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Judge raises no-win no-fee concerns

Judge raises no-win no-fee concerns

Concerns have been raised about the high legal costs associated with no-win, no-fee cases.

Lord Justice Rix questioned the costs involved in these cases following a dispute over who was to blame for a flood which occurred in a school dining room. It is thought that the costs involved in the case amounted to over £200,000.

Due the involvement of a no-win, no fee agreement in the case, the appeal court judge suggested that it was "practically impossible" to settle the dispute.

The Court of Appeal was asked to decide on the parties which should foot legal costs, after an earlier trial saw a judge order a construction firm to pay more than £27,000 in damages to Epsom College following the flooding incident in 2006.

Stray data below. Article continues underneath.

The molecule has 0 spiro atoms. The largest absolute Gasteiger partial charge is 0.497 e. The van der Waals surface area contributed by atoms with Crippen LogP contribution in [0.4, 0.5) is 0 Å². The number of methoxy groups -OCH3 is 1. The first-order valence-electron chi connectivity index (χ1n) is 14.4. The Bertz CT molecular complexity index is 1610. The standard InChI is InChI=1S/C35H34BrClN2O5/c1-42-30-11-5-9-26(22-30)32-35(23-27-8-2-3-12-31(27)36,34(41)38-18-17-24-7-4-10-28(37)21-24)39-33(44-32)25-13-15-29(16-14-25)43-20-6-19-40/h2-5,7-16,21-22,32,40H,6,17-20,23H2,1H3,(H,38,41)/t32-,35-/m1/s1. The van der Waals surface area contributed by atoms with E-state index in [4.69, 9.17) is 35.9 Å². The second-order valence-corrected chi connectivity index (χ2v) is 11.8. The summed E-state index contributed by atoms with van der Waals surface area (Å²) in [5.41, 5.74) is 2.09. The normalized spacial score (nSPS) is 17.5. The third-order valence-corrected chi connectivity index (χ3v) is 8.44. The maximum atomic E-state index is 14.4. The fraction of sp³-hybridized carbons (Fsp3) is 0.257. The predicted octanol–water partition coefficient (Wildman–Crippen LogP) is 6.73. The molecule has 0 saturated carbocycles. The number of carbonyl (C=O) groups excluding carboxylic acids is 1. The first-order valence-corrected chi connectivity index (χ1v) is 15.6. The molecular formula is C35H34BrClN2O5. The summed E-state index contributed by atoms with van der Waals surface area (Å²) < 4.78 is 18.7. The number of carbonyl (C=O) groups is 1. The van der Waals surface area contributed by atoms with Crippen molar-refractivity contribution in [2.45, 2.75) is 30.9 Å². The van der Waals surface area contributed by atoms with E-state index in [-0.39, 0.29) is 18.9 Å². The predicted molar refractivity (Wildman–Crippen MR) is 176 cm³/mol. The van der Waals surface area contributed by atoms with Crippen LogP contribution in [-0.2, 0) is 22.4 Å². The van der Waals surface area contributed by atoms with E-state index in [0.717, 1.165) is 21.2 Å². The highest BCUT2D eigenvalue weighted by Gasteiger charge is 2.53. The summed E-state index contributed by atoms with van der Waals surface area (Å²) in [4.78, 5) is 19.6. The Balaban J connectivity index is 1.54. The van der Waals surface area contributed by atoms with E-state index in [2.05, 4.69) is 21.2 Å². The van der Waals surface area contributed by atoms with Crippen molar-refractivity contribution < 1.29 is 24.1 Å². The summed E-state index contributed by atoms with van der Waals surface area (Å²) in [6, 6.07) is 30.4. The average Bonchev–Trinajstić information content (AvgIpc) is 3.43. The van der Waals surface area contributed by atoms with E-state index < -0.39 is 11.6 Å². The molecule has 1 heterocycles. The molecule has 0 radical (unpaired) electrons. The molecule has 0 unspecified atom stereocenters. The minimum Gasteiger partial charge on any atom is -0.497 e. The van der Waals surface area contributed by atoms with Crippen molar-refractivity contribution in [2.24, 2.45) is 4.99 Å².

Commenting on the appeal case, Lord Justice Rix said it had effectively been waged between two insurers.

He said that following the flood, the school's insurers' solicitors had set up a no-win, no fee agreement and the school blamed Bisley Construction – now renamed Pierse Contracting Southern – for the incident.

The school said the firm had worked in the hall three years earlier and one of its workers had hit a nail through a water pipe.

However, the claims were disputed by the construction firm.

Despite the damages which the school was awarded in the initial trial, the appeal court learned that the school's legal costs amounted to £165,000, while the firm's had reached £60,000.

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